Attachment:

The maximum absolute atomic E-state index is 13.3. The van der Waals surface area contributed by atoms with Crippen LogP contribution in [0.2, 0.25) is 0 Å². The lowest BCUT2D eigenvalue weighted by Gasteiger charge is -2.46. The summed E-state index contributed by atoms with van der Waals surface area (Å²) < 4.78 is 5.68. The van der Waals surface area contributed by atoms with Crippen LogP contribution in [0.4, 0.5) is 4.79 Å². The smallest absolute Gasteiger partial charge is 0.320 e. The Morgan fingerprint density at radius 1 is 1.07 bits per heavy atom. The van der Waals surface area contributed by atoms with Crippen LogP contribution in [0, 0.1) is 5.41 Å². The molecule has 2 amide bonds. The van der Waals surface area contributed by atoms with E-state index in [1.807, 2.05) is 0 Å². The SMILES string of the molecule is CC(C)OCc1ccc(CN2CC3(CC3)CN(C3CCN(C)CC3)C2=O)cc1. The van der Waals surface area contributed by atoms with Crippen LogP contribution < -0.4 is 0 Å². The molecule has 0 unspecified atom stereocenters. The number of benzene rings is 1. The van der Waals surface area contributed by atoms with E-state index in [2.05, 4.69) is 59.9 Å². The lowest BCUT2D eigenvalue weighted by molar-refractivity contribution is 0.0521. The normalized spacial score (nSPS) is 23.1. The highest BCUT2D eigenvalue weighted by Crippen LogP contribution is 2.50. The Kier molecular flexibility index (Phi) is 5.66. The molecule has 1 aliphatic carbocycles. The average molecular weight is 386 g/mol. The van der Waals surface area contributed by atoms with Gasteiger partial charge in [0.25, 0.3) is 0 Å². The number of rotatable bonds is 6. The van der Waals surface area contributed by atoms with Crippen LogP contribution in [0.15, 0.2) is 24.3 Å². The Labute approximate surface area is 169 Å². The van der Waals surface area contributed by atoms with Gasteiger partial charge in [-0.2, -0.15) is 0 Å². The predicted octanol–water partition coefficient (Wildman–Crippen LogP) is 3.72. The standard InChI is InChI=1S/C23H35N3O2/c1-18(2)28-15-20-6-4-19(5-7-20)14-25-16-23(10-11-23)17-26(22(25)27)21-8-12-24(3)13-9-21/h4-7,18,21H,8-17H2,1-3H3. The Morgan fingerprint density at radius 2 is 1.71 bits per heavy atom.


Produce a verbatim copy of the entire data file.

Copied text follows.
The maximum absolute atomic E-state index is 13.3. The van der Waals surface area contributed by atoms with Crippen LogP contribution in [0.2, 0.25) is 0 Å². The lowest BCUT2D eigenvalue weighted by Gasteiger charge is -2.46. The summed E-state index contributed by atoms with van der Waals surface area (Å²) < 4.78 is 5.68. The van der Waals surface area contributed by atoms with Crippen LogP contribution in [0.4, 0.5) is 4.79 Å². The smallest absolute Gasteiger partial charge is 0.320 e. The Morgan fingerprint density at radius 1 is 1.07 bits per heavy atom. The van der Waals surface area contributed by atoms with Crippen LogP contribution in [0, 0.1) is 5.41 Å². The molecule has 2 amide bonds. The van der Waals surface area contributed by atoms with E-state index in [1.807, 2.05) is 0 Å². The SMILES string of the molecule is CC(C)OCc1ccc(CN2CC3(CC3)CN(C3CCN(C)CC3)C2=O)cc1. The van der Waals surface area contributed by atoms with Crippen LogP contribution < -0.4 is 0 Å². The molecule has 0 unspecified atom stereocenters. The number of benzene rings is 1. The van der Waals surface area contributed by atoms with E-state index in [2.05, 4.69) is 59.9 Å². The lowest BCUT2D eigenvalue weighted by molar-refractivity contribution is 0.0521. The normalized spacial score (nSPS) is 23.1. The highest BCUT2D eigenvalue weighted by Crippen LogP contribution is 2.50. The Kier molecular flexibility index (Phi) is 5.66. The molecule has 1 aliphatic carbocycles. The average molecular weight is 386 g/mol. The van der Waals surface area contributed by atoms with Gasteiger partial charge in [0.25, 0.3) is 0 Å². The number of rotatable bonds is 6. The van der Waals surface area contributed by atoms with Crippen LogP contribution in [0.15, 0.2) is 24.3 Å². The Labute approximate surface area is 169 Å². The van der Waals surface area contributed by atoms with Gasteiger partial charge in [-0.2, -0.15) is 0 Å². The predicted octanol–water partition coefficient (Wildman–Crippen LogP) is 3.72. The standard InChI is InChI=1S/C23H35N3O2/c1-18(2)28-15-20-6-4-19(5-7-20)14-25-16-23(10-11-23)17-26(22(25)27)21-8-12-24(3)13-9-21/h4-7,18,21H,8-17H2,1-3H3. The Morgan fingerprint density at radius 2 is 1.71 bits per heavy atom.